10:19 PM  
Blogger James said...

As for the "rebels", I always assumed that once they designated themselves are rebels they were no longer Brits. Surely they weren't Brits in the sense that they were born in England, so it seems to me that once they made the choice they were whatever they considered themselves to be.

10:49 AM  
Blogger sparre said...

I think that you have touched on an interesting point James, but I think I will expand on it a bit. The GWOT and exporting democracy are two different, but sometimes related, concepts. I think that W has made some progress in the latter goal, in particular, in terms of making democracy promotion a legitamite goal of foreign policy. On GWOT, I wish that W had bothered to formulate a clear and intelligible policy on assasination so that the military could have killed Zarqawi while we knew where he was (Kurdish portion of Iraq).

9:18 PM  
Blogger James said...


I'm not sure about this. First, we're dealing with two mutually unique endeavors, i.e. the GWOT AND the notion that democracy can be exported. I'm not sure how much one can be said to do with the other when it's not clear to me that a lack of democracy, per se, is the problem when it comes to the GWOT. There's a supposition that democracy, or the lack thereof, is part of the cause of terrorism, but I'm not sure I see that.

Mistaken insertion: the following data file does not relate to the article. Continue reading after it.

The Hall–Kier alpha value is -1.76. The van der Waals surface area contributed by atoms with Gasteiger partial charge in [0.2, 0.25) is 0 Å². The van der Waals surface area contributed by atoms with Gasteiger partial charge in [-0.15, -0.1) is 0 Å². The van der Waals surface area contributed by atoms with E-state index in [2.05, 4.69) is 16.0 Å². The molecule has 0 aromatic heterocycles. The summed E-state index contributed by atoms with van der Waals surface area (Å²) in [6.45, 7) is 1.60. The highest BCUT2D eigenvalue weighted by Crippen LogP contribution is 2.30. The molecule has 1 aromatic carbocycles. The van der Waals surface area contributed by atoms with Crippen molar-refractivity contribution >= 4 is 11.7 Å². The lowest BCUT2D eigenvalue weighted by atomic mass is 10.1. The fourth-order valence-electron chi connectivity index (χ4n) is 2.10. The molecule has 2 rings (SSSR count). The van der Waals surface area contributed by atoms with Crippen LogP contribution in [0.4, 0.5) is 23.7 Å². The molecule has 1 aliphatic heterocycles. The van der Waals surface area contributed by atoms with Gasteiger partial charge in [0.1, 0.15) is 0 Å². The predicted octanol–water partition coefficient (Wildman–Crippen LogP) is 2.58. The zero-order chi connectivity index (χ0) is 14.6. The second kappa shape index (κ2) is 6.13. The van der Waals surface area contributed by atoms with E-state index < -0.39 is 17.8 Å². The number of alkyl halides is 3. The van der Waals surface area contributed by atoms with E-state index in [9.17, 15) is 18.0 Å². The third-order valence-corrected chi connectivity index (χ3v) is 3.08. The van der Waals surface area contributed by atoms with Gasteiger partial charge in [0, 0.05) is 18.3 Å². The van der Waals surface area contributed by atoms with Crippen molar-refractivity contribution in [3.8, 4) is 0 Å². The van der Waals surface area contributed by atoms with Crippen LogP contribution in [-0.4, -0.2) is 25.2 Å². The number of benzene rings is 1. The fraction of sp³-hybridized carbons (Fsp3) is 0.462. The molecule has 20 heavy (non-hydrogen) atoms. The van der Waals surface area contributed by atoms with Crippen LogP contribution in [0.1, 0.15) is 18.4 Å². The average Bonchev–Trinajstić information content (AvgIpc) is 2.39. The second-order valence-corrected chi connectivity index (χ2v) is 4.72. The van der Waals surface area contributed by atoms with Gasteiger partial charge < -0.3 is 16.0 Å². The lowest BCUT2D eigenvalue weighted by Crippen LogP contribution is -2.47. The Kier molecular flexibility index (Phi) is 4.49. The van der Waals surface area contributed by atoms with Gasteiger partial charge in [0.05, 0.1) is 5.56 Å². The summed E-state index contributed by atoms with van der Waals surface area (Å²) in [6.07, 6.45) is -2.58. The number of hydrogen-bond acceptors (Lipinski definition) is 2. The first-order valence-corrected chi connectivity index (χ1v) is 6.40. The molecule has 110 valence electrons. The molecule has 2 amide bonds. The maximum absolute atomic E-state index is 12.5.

I also question that the exportation of democracy is a legitimate foreign policy objective. Let us keep in mind that this isn't the goal that the American people have in the forefront of their minds when it comes to our endeavor in Iraq, and the administration, IMHO, has fallen into highlighting the exportation of democracy primarily because it's primary reason for selling this adventure has been shown to be totally groundless. On top of that, there's no reason to believe that anyone can export democracy and expect it to take, at least in any form we're accustomed to thinking of it as in this country.

As for assasination, I'm not sure that there's a restriction to the degree that you seem to think there is. The CIA took out a jeep in, I believe, Yemen, using a UAV armed with a Hellfire missile. In the jeep was at least one confirmed al Qaeda operative, I'm not sure about the people with him. It doesn't seem to me that we have much reluctance in taking someone out if we think we actually have someone we can justify taking out.

9:46 PM